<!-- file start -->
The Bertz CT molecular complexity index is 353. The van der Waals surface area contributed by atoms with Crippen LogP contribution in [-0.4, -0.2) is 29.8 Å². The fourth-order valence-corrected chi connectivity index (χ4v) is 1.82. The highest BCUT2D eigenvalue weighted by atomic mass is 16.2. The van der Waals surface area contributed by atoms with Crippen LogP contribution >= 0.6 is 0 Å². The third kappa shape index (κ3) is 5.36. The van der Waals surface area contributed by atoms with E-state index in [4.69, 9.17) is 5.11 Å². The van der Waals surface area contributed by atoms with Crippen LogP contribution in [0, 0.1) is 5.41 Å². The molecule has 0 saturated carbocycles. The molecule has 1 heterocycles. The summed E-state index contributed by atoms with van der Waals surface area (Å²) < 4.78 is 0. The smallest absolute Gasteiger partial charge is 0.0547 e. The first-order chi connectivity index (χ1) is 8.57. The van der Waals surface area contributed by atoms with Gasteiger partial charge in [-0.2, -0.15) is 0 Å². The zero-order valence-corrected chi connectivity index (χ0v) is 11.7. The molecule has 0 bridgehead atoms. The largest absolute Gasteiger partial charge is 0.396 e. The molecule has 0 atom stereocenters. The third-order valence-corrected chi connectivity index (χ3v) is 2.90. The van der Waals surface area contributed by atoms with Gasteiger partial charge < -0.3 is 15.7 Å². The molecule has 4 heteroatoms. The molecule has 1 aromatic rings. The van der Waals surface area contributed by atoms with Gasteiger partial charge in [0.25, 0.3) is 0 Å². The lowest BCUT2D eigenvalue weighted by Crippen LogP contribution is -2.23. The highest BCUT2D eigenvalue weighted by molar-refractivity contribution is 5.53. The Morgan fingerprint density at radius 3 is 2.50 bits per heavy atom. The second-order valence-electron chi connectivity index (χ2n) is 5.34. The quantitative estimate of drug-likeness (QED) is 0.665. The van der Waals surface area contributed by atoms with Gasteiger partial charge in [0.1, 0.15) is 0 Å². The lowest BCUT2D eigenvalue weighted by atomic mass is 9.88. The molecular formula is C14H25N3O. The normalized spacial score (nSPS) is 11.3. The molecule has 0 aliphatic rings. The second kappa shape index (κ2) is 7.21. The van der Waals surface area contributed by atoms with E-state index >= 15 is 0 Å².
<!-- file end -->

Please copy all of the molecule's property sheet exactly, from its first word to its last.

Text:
The Bertz CT molecular complexity index is 353. The van der Waals surface area contributed by atoms with Crippen LogP contribution in [-0.4, -0.2) is 29.8 Å². The fourth-order valence-corrected chi connectivity index (χ4v) is 1.82. The highest BCUT2D eigenvalue weighted by atomic mass is 16.2. The van der Waals surface area contributed by atoms with Crippen LogP contribution >= 0.6 is 0 Å². The third kappa shape index (κ3) is 5.36. The van der Waals surface area contributed by atoms with E-state index in [4.69, 9.17) is 5.11 Å². The van der Waals surface area contributed by atoms with Crippen LogP contribution in [0, 0.1) is 5.41 Å². The molecule has 0 saturated carbocycles. The molecule has 1 heterocycles. The summed E-state index contributed by atoms with van der Waals surface area (Å²) < 4.78 is 0. The smallest absolute Gasteiger partial charge is 0.0547 e. The first-order chi connectivity index (χ1) is 8.57. The van der Waals surface area contributed by atoms with Gasteiger partial charge in [-0.2, -0.15) is 0 Å². The zero-order valence-corrected chi connectivity index (χ0v) is 11.7. The molecule has 0 bridgehead atoms. The largest absolute Gasteiger partial charge is 0.396 e. The molecule has 0 atom stereocenters. The third-order valence-corrected chi connectivity index (χ3v) is 2.90. The van der Waals surface area contributed by atoms with Gasteiger partial charge < -0.3 is 15.7 Å². The molecule has 4 heteroatoms. The molecule has 1 aromatic rings. The van der Waals surface area contributed by atoms with Gasteiger partial charge in [0.25, 0.3) is 0 Å². The lowest BCUT2D eigenvalue weighted by Crippen LogP contribution is -2.23. The highest BCUT2D eigenvalue weighted by molar-refractivity contribution is 5.53. The Morgan fingerprint density at radius 3 is 2.50 bits per heavy atom. The second-order valence-electron chi connectivity index (χ2n) is 5.34. The quantitative estimate of drug-likeness (QED) is 0.665. The van der Waals surface area contributed by atoms with Gasteiger partial charge in [0.1, 0.15) is 0 Å². The lowest BCUT2D eigenvalue weighted by atomic mass is 9.88. The molecular formula is C14H25N3O. The normalized spacial score (nSPS) is 11.3. The molecule has 0 aliphatic rings. The second kappa shape index (κ2) is 7.21. The van der Waals surface area contributed by atoms with E-state index >= 15 is 0 Å².